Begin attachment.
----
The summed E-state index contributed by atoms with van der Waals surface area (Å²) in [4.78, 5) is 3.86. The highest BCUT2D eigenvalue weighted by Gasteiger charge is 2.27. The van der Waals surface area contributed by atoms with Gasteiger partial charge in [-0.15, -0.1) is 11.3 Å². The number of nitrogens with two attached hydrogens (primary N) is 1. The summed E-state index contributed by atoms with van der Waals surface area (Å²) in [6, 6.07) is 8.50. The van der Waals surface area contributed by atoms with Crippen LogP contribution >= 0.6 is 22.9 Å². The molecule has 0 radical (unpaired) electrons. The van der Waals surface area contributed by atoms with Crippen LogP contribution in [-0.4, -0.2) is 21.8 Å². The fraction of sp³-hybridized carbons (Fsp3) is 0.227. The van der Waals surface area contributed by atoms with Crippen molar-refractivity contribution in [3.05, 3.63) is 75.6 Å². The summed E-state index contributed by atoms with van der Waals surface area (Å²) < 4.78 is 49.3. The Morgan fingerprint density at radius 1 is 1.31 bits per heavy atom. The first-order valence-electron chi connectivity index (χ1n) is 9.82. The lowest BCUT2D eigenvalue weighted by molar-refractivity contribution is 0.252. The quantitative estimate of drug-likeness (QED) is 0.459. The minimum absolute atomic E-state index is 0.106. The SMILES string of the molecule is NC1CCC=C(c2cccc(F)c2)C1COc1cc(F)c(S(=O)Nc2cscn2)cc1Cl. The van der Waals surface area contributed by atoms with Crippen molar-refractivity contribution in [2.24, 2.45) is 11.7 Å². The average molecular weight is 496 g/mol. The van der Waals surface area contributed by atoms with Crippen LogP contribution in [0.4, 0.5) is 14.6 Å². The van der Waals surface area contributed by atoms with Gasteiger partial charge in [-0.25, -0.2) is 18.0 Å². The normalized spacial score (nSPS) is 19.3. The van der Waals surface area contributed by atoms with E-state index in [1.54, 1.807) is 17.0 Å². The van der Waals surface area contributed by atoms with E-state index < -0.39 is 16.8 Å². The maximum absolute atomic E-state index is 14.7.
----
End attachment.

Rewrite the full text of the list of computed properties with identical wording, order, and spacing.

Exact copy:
The summed E-state index contributed by atoms with van der Waals surface area (Å²) in [4.78, 5) is 3.86. The highest BCUT2D eigenvalue weighted by Gasteiger charge is 2.27. The van der Waals surface area contributed by atoms with Gasteiger partial charge in [-0.15, -0.1) is 11.3 Å². The number of nitrogens with two attached hydrogens (primary N) is 1. The summed E-state index contributed by atoms with van der Waals surface area (Å²) in [6, 6.07) is 8.50. The van der Waals surface area contributed by atoms with Crippen LogP contribution >= 0.6 is 22.9 Å². The molecule has 0 radical (unpaired) electrons. The van der Waals surface area contributed by atoms with Crippen LogP contribution in [-0.4, -0.2) is 21.8 Å². The fraction of sp³-hybridized carbons (Fsp3) is 0.227. The van der Waals surface area contributed by atoms with Crippen molar-refractivity contribution in [3.05, 3.63) is 75.6 Å². The summed E-state index contributed by atoms with van der Waals surface area (Å²) < 4.78 is 49.3. The Morgan fingerprint density at radius 1 is 1.31 bits per heavy atom. The first-order valence-electron chi connectivity index (χ1n) is 9.82. The lowest BCUT2D eigenvalue weighted by molar-refractivity contribution is 0.252. The quantitative estimate of drug-likeness (QED) is 0.459. The minimum absolute atomic E-state index is 0.106. The SMILES string of the molecule is NC1CCC=C(c2cccc(F)c2)C1COc1cc(F)c(S(=O)Nc2cscn2)cc1Cl. The van der Waals surface area contributed by atoms with Crippen molar-refractivity contribution in [2.24, 2.45) is 11.7 Å². The average molecular weight is 496 g/mol. The van der Waals surface area contributed by atoms with Crippen LogP contribution in [0.4, 0.5) is 14.6 Å². The van der Waals surface area contributed by atoms with Gasteiger partial charge in [-0.25, -0.2) is 18.0 Å². The normalized spacial score (nSPS) is 19.3. The van der Waals surface area contributed by atoms with E-state index in [1.54, 1.807) is 17.0 Å². The van der Waals surface area contributed by atoms with E-state index < -0.39 is 16.8 Å². The maximum absolute atomic E-state index is 14.7.